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Daniel H. Hoskins v. Premier Security Corp

September 5, 2012

DANIEL H. HOSKINS, PLAINTIFF,
v.
PREMIER SECURITY CORP., DEFENDANT.



The opinion of the court was delivered by: Judge Virginia M. Kendall

MEMORANDUM OPINION AND ORDER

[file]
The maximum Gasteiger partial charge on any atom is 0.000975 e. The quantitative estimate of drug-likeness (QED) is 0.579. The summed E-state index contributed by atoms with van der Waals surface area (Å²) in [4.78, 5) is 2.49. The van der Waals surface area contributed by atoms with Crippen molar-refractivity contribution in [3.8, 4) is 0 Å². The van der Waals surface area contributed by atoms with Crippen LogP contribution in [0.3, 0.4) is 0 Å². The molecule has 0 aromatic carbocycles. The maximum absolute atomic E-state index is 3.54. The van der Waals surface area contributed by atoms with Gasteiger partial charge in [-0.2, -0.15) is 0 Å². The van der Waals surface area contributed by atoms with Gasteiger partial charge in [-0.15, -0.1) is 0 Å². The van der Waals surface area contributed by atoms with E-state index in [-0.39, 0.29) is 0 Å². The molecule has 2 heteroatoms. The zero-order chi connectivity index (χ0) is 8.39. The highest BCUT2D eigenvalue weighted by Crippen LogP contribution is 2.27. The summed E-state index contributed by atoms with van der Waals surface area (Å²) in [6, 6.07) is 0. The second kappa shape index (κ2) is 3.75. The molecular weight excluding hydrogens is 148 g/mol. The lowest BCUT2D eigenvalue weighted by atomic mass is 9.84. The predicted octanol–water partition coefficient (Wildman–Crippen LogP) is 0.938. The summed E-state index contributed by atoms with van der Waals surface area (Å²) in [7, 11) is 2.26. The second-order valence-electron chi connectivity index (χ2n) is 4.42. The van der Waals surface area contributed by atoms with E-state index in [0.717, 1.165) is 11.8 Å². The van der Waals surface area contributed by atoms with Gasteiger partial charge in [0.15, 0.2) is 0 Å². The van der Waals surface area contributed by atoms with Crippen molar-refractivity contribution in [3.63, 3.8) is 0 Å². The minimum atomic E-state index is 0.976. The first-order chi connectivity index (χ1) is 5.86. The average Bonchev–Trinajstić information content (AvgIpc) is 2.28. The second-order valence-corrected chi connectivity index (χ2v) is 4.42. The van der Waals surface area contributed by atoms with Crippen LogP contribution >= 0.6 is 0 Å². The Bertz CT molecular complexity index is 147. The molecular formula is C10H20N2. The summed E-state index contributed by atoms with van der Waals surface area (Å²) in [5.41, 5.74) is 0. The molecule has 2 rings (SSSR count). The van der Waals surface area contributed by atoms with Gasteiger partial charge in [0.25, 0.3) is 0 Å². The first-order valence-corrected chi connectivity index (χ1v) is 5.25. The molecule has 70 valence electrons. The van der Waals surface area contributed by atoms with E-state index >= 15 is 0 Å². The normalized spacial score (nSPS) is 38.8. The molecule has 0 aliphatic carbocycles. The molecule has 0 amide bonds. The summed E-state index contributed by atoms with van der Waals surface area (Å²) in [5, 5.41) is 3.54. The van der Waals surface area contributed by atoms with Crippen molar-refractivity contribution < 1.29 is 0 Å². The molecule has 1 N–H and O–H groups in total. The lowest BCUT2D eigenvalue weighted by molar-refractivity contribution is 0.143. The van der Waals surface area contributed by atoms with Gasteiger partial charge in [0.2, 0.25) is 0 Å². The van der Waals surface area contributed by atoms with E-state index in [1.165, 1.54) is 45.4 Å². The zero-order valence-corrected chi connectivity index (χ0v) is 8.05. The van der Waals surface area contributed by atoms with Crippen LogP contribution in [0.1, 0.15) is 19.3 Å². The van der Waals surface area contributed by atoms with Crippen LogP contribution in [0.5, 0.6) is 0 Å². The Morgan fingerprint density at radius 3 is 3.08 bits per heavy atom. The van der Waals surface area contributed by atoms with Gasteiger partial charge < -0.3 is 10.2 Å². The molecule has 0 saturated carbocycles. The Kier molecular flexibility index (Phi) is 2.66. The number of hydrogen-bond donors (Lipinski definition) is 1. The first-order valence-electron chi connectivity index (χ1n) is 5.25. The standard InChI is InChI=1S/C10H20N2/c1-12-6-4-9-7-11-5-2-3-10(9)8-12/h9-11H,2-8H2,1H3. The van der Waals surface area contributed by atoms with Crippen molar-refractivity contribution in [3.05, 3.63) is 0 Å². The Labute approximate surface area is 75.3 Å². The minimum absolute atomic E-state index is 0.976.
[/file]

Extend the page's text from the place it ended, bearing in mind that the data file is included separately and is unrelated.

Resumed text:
Daniel H. Hoskins brings this pro se suit against his former employer, Premier Security Corporation, alleging race discrimination, retaliation, and harassment in violation of Title VII of the Civil Rights Act of 1964, 42 U.S.C. § 2000e et seq., and 42 U.S.C. § 1981 (Count I), breach of contract for unlawful termination (Count II), breach of contract for the underpayment of wages (Count III), and breach of contract for failure to make reinstatement payments pursuant to a 2008 settlement agreement (Count IV). On July 21, 2011, this Court dismissed Count III of Hoskins's Amended Complaint alleging breach of contract for the underpayment of wages for the reasons set forth in the Court's Order. See Hoskins v. Premier Security, No. 10 C 3018, 2011 WL 2940989 (N.D. Ill. July 21, 2011). Of the remaining claims, Premier argues that Hoskins's discrimination claims contained in Count I fail as a matter of law because he cannot carry his burden of establishing a case of discrimination, retaliation or harassment in violation of Title VII or 42 U.S.C. § 1981 using either the direct method of proof or the indirect burden-shifting method of proof used to establish such claims. Premier further argues that Hoskins's breach of contract claim in Count II for unlawful termination fails as a matter of law because the Employee Handbook and Discipline Policy in the Human Resources Manual upon which Hoskins relies do not create a binding and enforceable contract. Finally, Premier argues that Hoskins's breach of contract claim for failure to make reinstatement payments contained in Count IV fails as a matter of law because there is no evidence in the record to support his claim that repayment of back wages was ever a term of the 2008 settlement agreement. Both parties moved for summary judgment, each arguing that it is entitled to judgment as a matter of law. For the reasons set forth herein, Daniel H. Hoskins's Motion for Summary Judgment is denied. Hoskins cannot establish his discrimination claims under either the direct method of proof or the indirect burden-shifting method of proof, and because his breach of contract claims fail as a matter of law, Premier Security Corporation in entitled to judgment as a matter of law in its favor and thus its Motion for Summary Judgment is granted.